Raman spectroscopy allows for molecular identification via vibrational spectra at optical wavelengths. However, if the optical signal is scattered, as occurs when trying to image tissue, the signal becomes very weak, and it becomes difficult to image a sample with high time resolution. Saar et al. (p. 1368) now show that by improving the optics and electronics of the acquisition of the backscattered signal, stimulated Raman scattering spectroscopy can be performed at video rates on human skin, which should enable label-free studies of tissues and, for example, the tracking of the delivery of a drug.

            1. An Upside of Asymmetry

                Advances in synthetic techniques have enabled the preparation of nanometer-scale semiconductors in a wide range of precise shapes and sizes, including core-shell morphologies that layer several different materials in the same particle. Such two-in-one motifs are promising for light-harvesting applications because they allow optically induced charge separation across the internal interface. Borys et al. (p. 1371) studied a series of rod-shaped cadmium sulfide–cadmium selenide hybrid particles using single-particle–resolved optical spectroscopy and found that smooth versus bulbous geometries produced distinct emission spectra. Further analysis of more complex, tetrapodal particles (with four arms aligned tetrahedrally) suggested that nonuniform geometries facilitate interfacial charge transfer by reducing the likelihood of electronic band misalignment.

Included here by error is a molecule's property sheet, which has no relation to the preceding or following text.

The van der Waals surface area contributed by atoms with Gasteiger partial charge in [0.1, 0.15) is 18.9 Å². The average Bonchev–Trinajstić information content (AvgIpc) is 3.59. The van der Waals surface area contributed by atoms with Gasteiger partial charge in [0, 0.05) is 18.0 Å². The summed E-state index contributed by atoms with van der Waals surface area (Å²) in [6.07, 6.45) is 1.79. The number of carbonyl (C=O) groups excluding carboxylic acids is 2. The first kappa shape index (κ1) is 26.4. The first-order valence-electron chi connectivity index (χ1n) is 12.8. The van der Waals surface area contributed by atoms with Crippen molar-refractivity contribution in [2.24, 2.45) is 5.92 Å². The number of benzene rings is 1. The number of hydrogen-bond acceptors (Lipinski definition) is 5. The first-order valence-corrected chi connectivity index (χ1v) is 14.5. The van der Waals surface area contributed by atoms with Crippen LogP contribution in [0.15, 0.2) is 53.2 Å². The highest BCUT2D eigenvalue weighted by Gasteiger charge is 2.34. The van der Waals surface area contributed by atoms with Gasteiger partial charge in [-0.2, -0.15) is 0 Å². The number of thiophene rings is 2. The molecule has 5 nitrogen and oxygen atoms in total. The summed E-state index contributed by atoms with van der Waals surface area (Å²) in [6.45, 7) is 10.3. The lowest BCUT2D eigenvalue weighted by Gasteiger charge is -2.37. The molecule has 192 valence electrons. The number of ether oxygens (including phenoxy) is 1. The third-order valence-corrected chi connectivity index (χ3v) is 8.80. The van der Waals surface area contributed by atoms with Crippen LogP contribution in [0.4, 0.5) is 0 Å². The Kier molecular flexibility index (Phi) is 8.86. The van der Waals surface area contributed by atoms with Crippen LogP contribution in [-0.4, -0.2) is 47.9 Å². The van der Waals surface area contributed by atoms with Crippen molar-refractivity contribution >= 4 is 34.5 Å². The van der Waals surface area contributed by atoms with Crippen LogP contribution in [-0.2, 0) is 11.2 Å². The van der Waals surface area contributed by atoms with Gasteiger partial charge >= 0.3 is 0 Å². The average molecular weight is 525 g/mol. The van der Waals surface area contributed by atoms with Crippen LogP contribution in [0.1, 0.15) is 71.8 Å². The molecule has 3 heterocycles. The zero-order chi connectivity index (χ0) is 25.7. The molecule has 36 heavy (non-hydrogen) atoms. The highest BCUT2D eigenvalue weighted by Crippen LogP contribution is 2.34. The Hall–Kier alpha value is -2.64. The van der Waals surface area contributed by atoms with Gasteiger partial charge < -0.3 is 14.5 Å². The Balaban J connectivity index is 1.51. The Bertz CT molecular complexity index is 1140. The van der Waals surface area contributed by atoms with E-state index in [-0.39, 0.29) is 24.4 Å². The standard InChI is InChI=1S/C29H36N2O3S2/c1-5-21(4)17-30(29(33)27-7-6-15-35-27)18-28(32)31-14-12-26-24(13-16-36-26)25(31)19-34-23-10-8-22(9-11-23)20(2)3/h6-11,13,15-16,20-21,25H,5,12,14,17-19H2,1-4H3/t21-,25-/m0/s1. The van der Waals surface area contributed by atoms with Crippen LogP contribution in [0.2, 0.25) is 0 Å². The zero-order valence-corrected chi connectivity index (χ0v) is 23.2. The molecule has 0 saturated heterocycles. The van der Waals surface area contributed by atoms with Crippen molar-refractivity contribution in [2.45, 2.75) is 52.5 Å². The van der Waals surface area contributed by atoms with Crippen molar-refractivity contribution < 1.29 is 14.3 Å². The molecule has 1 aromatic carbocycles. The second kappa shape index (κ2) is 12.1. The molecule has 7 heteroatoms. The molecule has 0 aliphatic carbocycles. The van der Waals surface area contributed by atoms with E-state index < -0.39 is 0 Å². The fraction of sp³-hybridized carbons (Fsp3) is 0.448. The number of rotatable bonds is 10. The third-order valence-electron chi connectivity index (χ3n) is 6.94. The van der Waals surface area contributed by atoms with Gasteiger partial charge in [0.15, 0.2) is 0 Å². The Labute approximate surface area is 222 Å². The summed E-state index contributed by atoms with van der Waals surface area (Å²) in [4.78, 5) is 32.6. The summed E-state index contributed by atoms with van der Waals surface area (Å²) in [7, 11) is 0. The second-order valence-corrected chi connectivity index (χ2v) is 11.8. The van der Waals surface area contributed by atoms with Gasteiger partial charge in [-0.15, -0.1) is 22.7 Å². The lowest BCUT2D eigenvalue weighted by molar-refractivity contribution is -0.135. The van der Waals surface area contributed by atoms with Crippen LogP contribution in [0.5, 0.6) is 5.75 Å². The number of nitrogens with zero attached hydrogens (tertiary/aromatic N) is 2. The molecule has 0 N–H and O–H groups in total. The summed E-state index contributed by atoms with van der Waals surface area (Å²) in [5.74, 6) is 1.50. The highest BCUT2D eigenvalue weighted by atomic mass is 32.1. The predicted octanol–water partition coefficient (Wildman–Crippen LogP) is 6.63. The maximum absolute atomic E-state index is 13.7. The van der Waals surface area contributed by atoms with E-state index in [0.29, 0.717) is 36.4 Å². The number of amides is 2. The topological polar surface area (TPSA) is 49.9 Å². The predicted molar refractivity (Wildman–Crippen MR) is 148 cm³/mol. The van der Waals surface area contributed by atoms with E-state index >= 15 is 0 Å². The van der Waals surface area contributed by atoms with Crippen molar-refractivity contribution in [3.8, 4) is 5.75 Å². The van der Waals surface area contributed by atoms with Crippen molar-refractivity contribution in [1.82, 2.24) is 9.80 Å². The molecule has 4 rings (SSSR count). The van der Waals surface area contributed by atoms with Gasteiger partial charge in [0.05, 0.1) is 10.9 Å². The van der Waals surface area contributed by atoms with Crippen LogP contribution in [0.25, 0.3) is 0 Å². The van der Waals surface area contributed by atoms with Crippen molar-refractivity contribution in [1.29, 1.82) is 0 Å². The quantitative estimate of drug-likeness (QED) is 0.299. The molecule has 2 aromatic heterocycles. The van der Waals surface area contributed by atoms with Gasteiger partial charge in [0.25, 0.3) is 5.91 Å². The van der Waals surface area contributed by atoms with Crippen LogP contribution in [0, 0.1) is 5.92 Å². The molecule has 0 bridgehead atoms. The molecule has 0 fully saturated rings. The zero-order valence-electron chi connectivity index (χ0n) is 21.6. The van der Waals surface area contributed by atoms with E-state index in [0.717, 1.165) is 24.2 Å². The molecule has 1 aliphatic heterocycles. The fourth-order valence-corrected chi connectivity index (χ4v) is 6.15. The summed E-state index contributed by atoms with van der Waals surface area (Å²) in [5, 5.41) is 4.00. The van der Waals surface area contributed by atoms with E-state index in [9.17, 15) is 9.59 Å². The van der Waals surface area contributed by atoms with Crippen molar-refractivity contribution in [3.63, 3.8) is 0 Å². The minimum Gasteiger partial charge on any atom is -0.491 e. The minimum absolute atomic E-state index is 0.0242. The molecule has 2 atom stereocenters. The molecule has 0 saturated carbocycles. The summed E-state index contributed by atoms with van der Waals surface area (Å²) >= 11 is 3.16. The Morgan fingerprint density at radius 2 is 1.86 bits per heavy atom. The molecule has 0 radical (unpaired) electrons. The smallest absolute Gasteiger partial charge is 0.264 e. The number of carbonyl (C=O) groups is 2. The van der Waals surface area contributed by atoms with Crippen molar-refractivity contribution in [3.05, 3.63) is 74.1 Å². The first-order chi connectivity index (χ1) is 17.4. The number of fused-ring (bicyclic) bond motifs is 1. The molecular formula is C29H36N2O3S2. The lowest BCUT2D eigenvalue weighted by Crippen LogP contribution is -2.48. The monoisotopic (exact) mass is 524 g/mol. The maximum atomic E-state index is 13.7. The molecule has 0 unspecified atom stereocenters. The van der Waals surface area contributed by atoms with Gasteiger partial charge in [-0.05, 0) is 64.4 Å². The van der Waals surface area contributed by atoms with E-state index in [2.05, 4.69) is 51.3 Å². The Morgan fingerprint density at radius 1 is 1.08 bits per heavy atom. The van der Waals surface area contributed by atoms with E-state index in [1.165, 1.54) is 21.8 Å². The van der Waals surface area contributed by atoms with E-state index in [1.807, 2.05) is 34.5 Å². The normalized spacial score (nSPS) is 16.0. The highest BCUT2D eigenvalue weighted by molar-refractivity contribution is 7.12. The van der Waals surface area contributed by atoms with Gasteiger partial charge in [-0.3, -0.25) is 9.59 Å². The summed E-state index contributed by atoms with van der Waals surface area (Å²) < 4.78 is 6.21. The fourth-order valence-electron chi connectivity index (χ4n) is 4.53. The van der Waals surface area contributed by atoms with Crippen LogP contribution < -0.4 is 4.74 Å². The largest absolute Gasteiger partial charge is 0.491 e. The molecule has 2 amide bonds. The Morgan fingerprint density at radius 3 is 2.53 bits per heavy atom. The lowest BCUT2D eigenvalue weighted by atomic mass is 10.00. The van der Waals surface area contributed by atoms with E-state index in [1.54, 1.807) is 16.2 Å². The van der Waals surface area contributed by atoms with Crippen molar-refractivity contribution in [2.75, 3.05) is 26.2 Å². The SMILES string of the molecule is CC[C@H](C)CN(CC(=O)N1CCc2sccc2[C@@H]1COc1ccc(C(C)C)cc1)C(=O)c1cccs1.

1. Cryptic Sulfur Cycling

                  Aerobic bacteria and ocean circulation patterns control the formation and distribution of oxygen-minimum zones at moderate depth in the oceans. These habitats host microorganisms that thrive on other metabolic substrates in the absence of oxygen—most commonly, metabolizing thermodynamically favorable nitrogen compounds like nitrate. Off the coast of Chile, however, Canfield et al. (p. 1375, published online 11 November; see the Perspective by Teske) suggest that bacteria may often reduce sulfate as well. Metagenomic sequencing revealed the presence of both sulfate-reducing and sulfide-oxidizing bacteria. With the coincidence of sulfate and nitrate reduction, the sulfur and nitrogen cycles may be intimately linked; for example, sulfate reduction could provide nitrogen-rich ammonium for bacteria that ultimately transform it into nitrogen gas.

                1. Deadly Trio

                    The proteins BAX and BAK act as a key decision point, regulating apoptosis by controlling the permeability of the mitochondrial outer membrane. Evidence has been presented for two mechanisms of activation of BAX and BAK: an indirect mechanism where proapoptotic proteins neutralize the antiapoptotic effects of the protein BCL-2 and its relatives; or direct activation of BAX and BAK by BIM, BID, or PUMA. Analysis of the situation in vivo is complicated by the overlapping function of BIM, BID, and PUMA. Ren et al. (p. 1390; see the Perspective by Martin) thus analyzed triple-knockout mice lacking BIM, BID, and PUMA. Apoptosis during mouse development required a direct effect of one of these proteins to activate BAX or BAK, thereby promoting cell death.

                  1. Better Brain Maps